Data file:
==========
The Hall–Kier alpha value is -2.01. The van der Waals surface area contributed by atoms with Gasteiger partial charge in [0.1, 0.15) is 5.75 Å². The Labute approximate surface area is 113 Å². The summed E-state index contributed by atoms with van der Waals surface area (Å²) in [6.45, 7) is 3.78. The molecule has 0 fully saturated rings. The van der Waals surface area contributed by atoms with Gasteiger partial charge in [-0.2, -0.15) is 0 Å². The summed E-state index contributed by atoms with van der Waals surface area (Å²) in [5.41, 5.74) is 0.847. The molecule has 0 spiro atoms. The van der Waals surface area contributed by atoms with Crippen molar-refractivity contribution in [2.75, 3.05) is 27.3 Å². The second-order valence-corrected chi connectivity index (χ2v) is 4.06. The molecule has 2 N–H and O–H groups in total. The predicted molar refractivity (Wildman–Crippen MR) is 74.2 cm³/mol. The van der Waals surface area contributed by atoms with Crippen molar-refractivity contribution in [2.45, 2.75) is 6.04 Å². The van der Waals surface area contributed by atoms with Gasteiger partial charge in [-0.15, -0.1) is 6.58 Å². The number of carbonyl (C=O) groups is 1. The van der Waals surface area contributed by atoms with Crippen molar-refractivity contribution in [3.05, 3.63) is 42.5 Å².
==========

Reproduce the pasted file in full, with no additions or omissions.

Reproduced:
The Hall–Kier alpha value is -2.01. The van der Waals surface area contributed by atoms with Gasteiger partial charge in [0.1, 0.15) is 5.75 Å². The Labute approximate surface area is 113 Å². The summed E-state index contributed by atoms with van der Waals surface area (Å²) in [6.45, 7) is 3.78. The molecule has 0 fully saturated rings. The van der Waals surface area contributed by atoms with Gasteiger partial charge in [-0.2, -0.15) is 0 Å². The summed E-state index contributed by atoms with van der Waals surface area (Å²) in [5.41, 5.74) is 0.847. The molecule has 0 spiro atoms. The van der Waals surface area contributed by atoms with Crippen molar-refractivity contribution in [2.75, 3.05) is 27.3 Å². The second-order valence-corrected chi connectivity index (χ2v) is 4.06. The molecule has 2 N–H and O–H groups in total. The predicted molar refractivity (Wildman–Crippen MR) is 74.2 cm³/mol. The van der Waals surface area contributed by atoms with Crippen molar-refractivity contribution in [2.45, 2.75) is 6.04 Å². The van der Waals surface area contributed by atoms with Gasteiger partial charge in [-0.15, -0.1) is 6.58 Å². The number of carbonyl (C=O) groups is 1. The van der Waals surface area contributed by atoms with Crippen molar-refractivity contribution in [3.05, 3.63) is 42.5 Å².